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“To Ignore or Not to Ignore?” Follow-up to Statistically Significant Signals" PowerPoint Presentation
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“To Ignore or Not to Ignore?” Follow-up to Statistically Significant Signals"

“To Ignore or Not to Ignore?” Follow-up to Statistically Significant Signals"

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“To Ignore or Not to Ignore?” Follow-up to Statistically Significant Signals"

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  1. “To Ignore or Not to Ignore?” Follow-up to Statistically Significant Signals" Reflections from San Diego County Biosurveillance Information Exchange Working Group 2/23/06 Jeffrey Johnson, MPH San Diego County Health & Human Services Agency

  2. SAN DIEGO COUNTY • Nearly 3 million population • International border • Large military presence • Biotechnology Hub • 21 Emergency Departments

  3. Early Event Detection in San Diego • Evolving effort since pre - 9/11 • Data sources: ER Visits, Paramedic transports, 911 calls, school surveillance, OTC sales • Systems: Local SAS/Minitab system, ESSENCE, and BioSense • Statistical • Methods: Descriptive, time series, CUSUM, EWMA, process control methods (P&U Charts) • Multiple syndromes • Visualization and alerting • Incident Characterization • Follow-up to signals County of San Diego Health & Human Services Agency

  4. If We Ignore A Signal…… • We take no action or follow-up • Save staff resources • Avoid bothering hospital staff yet again • Another data source may signal • “The Feds may pick it up” • Might lose an earlier start to a response • We might be dead wrong to ignore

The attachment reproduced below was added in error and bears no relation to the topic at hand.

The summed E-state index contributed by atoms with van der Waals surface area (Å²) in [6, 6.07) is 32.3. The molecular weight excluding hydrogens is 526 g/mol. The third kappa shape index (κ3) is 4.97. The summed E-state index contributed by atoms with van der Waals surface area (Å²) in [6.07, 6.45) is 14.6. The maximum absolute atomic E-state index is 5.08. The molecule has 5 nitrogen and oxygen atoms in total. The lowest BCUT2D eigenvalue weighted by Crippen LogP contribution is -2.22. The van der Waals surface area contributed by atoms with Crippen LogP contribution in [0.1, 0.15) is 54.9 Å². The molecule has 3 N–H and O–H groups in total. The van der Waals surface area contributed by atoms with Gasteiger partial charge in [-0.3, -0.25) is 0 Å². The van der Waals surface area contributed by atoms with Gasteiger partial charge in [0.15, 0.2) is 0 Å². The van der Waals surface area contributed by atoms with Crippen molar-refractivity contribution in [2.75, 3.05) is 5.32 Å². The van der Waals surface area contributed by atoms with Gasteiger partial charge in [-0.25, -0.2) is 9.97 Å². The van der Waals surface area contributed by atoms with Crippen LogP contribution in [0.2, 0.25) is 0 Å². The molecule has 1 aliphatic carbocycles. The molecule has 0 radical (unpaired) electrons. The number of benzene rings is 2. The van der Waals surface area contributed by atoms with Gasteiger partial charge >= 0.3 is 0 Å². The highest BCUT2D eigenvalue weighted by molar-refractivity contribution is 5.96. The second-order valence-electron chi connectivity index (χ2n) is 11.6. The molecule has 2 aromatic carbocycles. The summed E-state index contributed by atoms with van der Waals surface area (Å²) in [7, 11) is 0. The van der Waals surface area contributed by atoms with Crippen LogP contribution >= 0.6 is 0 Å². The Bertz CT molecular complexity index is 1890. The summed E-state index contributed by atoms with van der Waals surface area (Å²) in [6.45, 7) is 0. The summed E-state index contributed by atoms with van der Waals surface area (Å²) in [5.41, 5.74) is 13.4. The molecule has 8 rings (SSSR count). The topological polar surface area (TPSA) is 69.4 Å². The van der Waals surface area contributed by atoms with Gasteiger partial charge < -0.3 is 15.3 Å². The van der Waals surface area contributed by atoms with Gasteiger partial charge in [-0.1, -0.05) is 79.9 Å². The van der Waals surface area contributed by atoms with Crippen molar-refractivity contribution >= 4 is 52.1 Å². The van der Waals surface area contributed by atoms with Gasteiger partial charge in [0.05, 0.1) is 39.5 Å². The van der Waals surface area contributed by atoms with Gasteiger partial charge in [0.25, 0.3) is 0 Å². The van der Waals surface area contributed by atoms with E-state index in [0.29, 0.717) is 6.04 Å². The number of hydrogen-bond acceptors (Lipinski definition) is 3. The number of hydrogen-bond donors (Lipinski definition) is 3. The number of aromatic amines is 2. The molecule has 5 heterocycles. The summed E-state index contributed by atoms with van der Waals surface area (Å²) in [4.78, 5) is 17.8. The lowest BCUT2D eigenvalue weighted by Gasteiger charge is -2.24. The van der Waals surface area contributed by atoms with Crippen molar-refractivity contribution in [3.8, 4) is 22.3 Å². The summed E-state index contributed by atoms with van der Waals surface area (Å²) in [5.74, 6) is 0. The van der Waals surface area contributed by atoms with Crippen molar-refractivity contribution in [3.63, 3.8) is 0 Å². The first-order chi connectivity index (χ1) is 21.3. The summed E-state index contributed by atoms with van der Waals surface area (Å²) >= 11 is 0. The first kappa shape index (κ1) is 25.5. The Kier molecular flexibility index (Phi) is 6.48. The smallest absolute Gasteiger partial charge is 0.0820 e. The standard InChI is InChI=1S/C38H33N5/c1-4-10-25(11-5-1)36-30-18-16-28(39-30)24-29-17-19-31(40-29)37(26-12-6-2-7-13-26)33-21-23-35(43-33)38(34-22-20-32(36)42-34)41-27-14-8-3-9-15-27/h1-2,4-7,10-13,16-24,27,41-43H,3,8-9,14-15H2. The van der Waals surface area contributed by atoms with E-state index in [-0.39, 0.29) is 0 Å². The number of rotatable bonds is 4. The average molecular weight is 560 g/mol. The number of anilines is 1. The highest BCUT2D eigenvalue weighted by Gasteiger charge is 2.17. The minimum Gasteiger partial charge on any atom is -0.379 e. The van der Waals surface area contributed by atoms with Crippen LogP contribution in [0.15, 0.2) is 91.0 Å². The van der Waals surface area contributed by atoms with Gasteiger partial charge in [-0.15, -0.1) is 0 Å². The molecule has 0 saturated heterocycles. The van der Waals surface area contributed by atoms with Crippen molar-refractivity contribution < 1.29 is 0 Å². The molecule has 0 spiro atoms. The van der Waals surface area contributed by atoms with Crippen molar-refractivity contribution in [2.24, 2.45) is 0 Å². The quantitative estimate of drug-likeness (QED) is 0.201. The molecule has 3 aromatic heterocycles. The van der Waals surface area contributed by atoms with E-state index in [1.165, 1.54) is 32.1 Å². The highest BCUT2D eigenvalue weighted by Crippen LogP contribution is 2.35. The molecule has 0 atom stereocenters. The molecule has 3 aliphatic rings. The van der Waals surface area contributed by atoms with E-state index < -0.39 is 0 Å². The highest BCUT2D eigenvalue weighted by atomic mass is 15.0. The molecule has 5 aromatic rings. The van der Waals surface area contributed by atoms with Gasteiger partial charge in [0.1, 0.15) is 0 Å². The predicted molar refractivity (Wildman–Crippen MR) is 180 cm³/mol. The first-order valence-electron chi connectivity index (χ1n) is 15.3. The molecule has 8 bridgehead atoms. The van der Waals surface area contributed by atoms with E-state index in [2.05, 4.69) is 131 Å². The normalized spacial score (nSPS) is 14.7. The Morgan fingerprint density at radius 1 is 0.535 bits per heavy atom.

5. If We Do Not Ignore a Signal…… • Will it be another “false alarm” • May detect an event earlier • Earlier response • Continued interaction with the medical community • Gain experience with follow-up • Increased situational awareness

  6. Characterization of Detections • Detection Method • Syndrome group • % Admitted • Deaths? • Geographic cluster? • Prior day’s level? • Recent level? • Age groups? • Severe syndrome? • Detections in other data sources? • Other epidemiological intelligence? • Other diagnostic information Follow-up? Action or No Action or Watch

  7. Detection Follow-up with Medical Community What is the final diagnosis of Patients A, B, C? Is there a common pattern among admitted patients? Did any have lab test results that might suggest a larger event? Among patients with a common zip code, was there a shared living setting or common exposure? Can we send someone out to review medical charts? What is your facility’s assessment of the situation? County of San Diego Health & Human Services Agency

  8. ABERRATION DETECTION RESPONSE GUIDELINES Routine Surveillance Activities Ignore? IDENTIFY Aberration detected NO YES Rule out system error Potential false positive VERIFY Preliminary evaluation Ignore? Describe initial results Ignore? “False Positive” YES NO True Positive NOTIFY Inform key departmental staff Inform key divisional staff Intensive monitoring & surveillance Evaluate other data sources Ignore? County of San Diego Health & Human Services Agency Cluster check

  9. GI Syndrome Over Time (10/31/04 – 8/24/05) ED 911 Paramedic Runs

  10. The Significant Aspects of Syndromic Surveillance • StatisticalSignificance • Public Health Significance • Significant Event • Significant Public Awareness • SignificantBiological Agent Detection

  11. Statistical significance vs. public health significance HAZMAT FLAG – 12/04/2004 County of San Diego Health & Human Services Agency

  12. Statistical significance vs. public health significance County of San Diego Health & Human Services Agency